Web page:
• Legal and policy environment
  • Advocate for a specific law on domestic violence
  • Incorporate GBV into HIV policies and plans
  • Assist the Ministry of Health and Gender to revise the GBV plans of action to include strategies for health; HIV/AIDS; and public education
  • Facilitate dialogue among parliamentarians about the health, development, and social impacts of GBV
  • Assist gender focal points in ministries with addressing GBV issues and developing sector-specific action plans on GBV
  • Work with local government authorities (LGAs) to translate the GBV plans of action into concrete components of community by-laws
  • Reform health centers systematically to address GBV, starting with how-to policies, protocols, and guidelines
  • Incorporate GBV screening and referrals into HIV counseling and testing programs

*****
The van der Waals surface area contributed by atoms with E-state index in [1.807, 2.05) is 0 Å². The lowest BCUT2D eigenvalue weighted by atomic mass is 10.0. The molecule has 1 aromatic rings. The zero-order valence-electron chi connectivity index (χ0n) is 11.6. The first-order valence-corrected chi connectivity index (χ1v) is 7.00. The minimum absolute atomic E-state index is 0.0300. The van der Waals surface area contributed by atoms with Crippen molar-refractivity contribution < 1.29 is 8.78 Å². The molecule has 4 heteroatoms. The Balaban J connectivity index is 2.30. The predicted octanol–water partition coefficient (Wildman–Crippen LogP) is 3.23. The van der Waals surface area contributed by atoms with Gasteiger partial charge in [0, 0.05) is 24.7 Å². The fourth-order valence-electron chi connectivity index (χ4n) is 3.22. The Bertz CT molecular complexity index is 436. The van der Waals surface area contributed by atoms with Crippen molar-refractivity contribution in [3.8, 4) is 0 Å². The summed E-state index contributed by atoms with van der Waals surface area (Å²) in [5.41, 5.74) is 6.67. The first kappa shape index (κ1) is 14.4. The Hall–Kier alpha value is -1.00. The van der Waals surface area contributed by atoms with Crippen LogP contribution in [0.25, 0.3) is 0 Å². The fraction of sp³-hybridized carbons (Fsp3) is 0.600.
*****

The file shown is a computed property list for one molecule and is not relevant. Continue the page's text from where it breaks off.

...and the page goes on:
• Pilot a one-stop service center for GBV survivors
  • Incorporate a GBV response into HIV counseling and testing programs that have adequate capacity and resources
  • Incorporate GBV curriculum into university health, justice, and legal programs and/or continuing education programs for health professionals
  • Support the CSOs to train police on GBV and further expand gender desks throughout the country
  • Form peer support and counseling groups by training community members as facilitators
  • Awareness-Raising and Community Mobilization
  • Raise awareness on the problem of GBV and gender equality in the community
  • Engage men and boys in efforts to mobilize communities against GBV
  • Link GBV and HIV in HIV awareness-raising programs and mass media campaigns

“Together We Can Make it Happen”

Leila Sheikh